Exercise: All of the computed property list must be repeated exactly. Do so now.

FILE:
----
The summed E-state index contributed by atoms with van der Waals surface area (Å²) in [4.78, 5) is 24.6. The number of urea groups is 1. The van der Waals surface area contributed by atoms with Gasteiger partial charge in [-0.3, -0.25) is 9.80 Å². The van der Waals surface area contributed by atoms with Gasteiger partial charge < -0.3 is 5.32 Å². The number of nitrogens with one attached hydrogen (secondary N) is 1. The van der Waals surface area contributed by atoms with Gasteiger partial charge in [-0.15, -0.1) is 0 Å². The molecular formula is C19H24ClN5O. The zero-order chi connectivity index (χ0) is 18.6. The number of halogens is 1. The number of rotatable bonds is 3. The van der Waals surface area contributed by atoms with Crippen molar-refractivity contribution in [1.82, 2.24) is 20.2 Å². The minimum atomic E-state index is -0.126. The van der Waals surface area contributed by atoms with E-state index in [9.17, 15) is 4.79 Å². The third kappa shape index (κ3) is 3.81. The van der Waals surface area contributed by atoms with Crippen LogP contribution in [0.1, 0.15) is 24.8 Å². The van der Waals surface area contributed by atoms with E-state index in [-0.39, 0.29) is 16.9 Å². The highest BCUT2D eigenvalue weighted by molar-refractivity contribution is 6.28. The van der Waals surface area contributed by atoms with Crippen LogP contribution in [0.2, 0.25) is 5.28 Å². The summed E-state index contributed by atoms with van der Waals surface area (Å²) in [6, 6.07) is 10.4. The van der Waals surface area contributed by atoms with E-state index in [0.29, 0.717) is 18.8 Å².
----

The summed E-state index contributed by atoms with van der Waals surface area (Å²) in [4.78, 5) is 24.6. The number of urea groups is 1. The van der Waals surface area contributed by atoms with Gasteiger partial charge in [-0.3, -0.25) is 9.80 Å². The van der Waals surface area contributed by atoms with Gasteiger partial charge < -0.3 is 5.32 Å². The number of nitrogens with one attached hydrogen (secondary N) is 1. The van der Waals surface area contributed by atoms with Gasteiger partial charge in [-0.15, -0.1) is 0 Å². The molecular formula is C19H24ClN5O. The zero-order chi connectivity index (χ0) is 18.6. The number of halogens is 1. The number of rotatable bonds is 3. The van der Waals surface area contributed by atoms with Crippen molar-refractivity contribution in [1.82, 2.24) is 20.2 Å². The minimum atomic E-state index is -0.126. The van der Waals surface area contributed by atoms with E-state index in [9.17, 15) is 4.79 Å². The third kappa shape index (κ3) is 3.81. The van der Waals surface area contributed by atoms with Crippen LogP contribution in [0.1, 0.15) is 24.8 Å². The van der Waals surface area contributed by atoms with E-state index in [-0.39, 0.29) is 16.9 Å². The highest BCUT2D eigenvalue weighted by molar-refractivity contribution is 6.28. The van der Waals surface area contributed by atoms with Crippen LogP contribution in [0.2, 0.25) is 5.28 Å². The summed E-state index contributed by atoms with van der Waals surface area (Å²) in [6, 6.07) is 10.4. The van der Waals surface area contributed by atoms with E-state index in [0.29, 0.717) is 18.8 Å².